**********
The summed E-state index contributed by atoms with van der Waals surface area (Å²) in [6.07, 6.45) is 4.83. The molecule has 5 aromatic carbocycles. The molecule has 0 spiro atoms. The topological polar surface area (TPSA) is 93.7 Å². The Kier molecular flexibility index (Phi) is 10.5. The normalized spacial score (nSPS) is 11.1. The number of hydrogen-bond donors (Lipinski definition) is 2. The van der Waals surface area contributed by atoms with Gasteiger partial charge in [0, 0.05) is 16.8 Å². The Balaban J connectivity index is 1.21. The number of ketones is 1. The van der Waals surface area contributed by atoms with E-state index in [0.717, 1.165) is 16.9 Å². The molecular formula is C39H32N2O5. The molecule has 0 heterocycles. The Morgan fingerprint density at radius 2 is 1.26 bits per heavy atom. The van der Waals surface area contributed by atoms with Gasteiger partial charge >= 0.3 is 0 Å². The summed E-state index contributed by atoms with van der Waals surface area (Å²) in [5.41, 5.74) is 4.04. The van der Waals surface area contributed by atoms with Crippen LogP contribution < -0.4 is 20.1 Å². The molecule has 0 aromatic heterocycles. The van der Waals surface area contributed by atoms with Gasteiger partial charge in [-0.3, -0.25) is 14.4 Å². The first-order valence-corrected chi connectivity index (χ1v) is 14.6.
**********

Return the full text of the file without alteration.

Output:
The summed E-state index contributed by atoms with van der Waals surface area (Å²) in [6.07, 6.45) is 4.83. The molecule has 5 aromatic carbocycles. The molecule has 0 spiro atoms. The topological polar surface area (TPSA) is 93.7 Å². The Kier molecular flexibility index (Phi) is 10.5. The normalized spacial score (nSPS) is 11.1. The number of hydrogen-bond donors (Lipinski definition) is 2. The van der Waals surface area contributed by atoms with Gasteiger partial charge in [0, 0.05) is 16.8 Å². The Balaban J connectivity index is 1.21. The number of ketones is 1. The van der Waals surface area contributed by atoms with E-state index in [0.717, 1.165) is 16.9 Å². The molecular formula is C39H32N2O5. The molecule has 0 heterocycles. The Morgan fingerprint density at radius 2 is 1.26 bits per heavy atom. The van der Waals surface area contributed by atoms with Gasteiger partial charge >= 0.3 is 0 Å². The summed E-state index contributed by atoms with van der Waals surface area (Å²) in [5.41, 5.74) is 4.04. The van der Waals surface area contributed by atoms with Crippen LogP contribution < -0.4 is 20.1 Å². The molecule has 0 aromatic heterocycles. The van der Waals surface area contributed by atoms with Gasteiger partial charge in [-0.3, -0.25) is 14.4 Å². The first-order valence-corrected chi connectivity index (χ1v) is 14.6.